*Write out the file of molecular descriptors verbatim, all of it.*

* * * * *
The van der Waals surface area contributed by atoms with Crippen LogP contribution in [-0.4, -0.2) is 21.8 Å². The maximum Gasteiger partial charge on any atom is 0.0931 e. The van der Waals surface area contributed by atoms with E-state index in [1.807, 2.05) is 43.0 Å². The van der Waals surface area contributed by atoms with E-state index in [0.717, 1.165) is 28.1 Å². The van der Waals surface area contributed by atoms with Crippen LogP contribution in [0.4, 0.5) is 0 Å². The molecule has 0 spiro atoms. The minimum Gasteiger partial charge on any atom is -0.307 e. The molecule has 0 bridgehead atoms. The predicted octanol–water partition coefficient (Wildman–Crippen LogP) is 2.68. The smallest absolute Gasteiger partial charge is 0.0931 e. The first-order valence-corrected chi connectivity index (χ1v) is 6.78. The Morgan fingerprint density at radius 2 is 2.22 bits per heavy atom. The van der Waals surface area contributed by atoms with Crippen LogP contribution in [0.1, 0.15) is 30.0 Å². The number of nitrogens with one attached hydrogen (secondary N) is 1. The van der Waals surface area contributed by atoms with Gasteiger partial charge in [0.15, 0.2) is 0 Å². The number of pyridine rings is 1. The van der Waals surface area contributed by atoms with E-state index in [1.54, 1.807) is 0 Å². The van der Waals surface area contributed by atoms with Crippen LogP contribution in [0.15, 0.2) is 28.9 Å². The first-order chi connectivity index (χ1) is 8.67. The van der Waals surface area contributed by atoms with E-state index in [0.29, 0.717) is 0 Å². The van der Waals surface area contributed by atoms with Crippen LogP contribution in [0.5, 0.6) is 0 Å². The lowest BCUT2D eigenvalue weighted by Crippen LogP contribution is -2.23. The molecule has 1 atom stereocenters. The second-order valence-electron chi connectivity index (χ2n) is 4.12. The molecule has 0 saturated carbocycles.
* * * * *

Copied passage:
The van der Waals surface area contributed by atoms with Crippen LogP contribution in [-0.4, -0.2) is 21.8 Å². The maximum Gasteiger partial charge on any atom is 0.0931 e. The van der Waals surface area contributed by atoms with E-state index in [1.807, 2.05) is 43.0 Å². The van der Waals surface area contributed by atoms with E-state index in [0.717, 1.165) is 28.1 Å². The van der Waals surface area contributed by atoms with Crippen LogP contribution in [0.4, 0.5) is 0 Å². The molecule has 0 spiro atoms. The minimum Gasteiger partial charge on any atom is -0.307 e. The molecule has 0 bridgehead atoms. The predicted octanol–water partition coefficient (Wildman–Crippen LogP) is 2.68. The smallest absolute Gasteiger partial charge is 0.0931 e. The first-order valence-corrected chi connectivity index (χ1v) is 6.78. The Morgan fingerprint density at radius 2 is 2.22 bits per heavy atom. The van der Waals surface area contributed by atoms with Crippen LogP contribution in [0.1, 0.15) is 30.0 Å². The number of nitrogens with one attached hydrogen (secondary N) is 1. The van der Waals surface area contributed by atoms with Gasteiger partial charge in [0.15, 0.2) is 0 Å². The number of pyridine rings is 1. The van der Waals surface area contributed by atoms with E-state index in [1.54, 1.807) is 0 Å². The van der Waals surface area contributed by atoms with Crippen LogP contribution in [0.15, 0.2) is 28.9 Å². The first-order chi connectivity index (χ1) is 8.67. The van der Waals surface area contributed by atoms with E-state index in [0.29, 0.717) is 0 Å². The van der Waals surface area contributed by atoms with Crippen LogP contribution in [0.5, 0.6) is 0 Å². The lowest BCUT2D eigenvalue weighted by Crippen LogP contribution is -2.23. The molecule has 1 atom stereocenters. The second-order valence-electron chi connectivity index (χ2n) is 4.12. The molecule has 0 saturated carbocycles.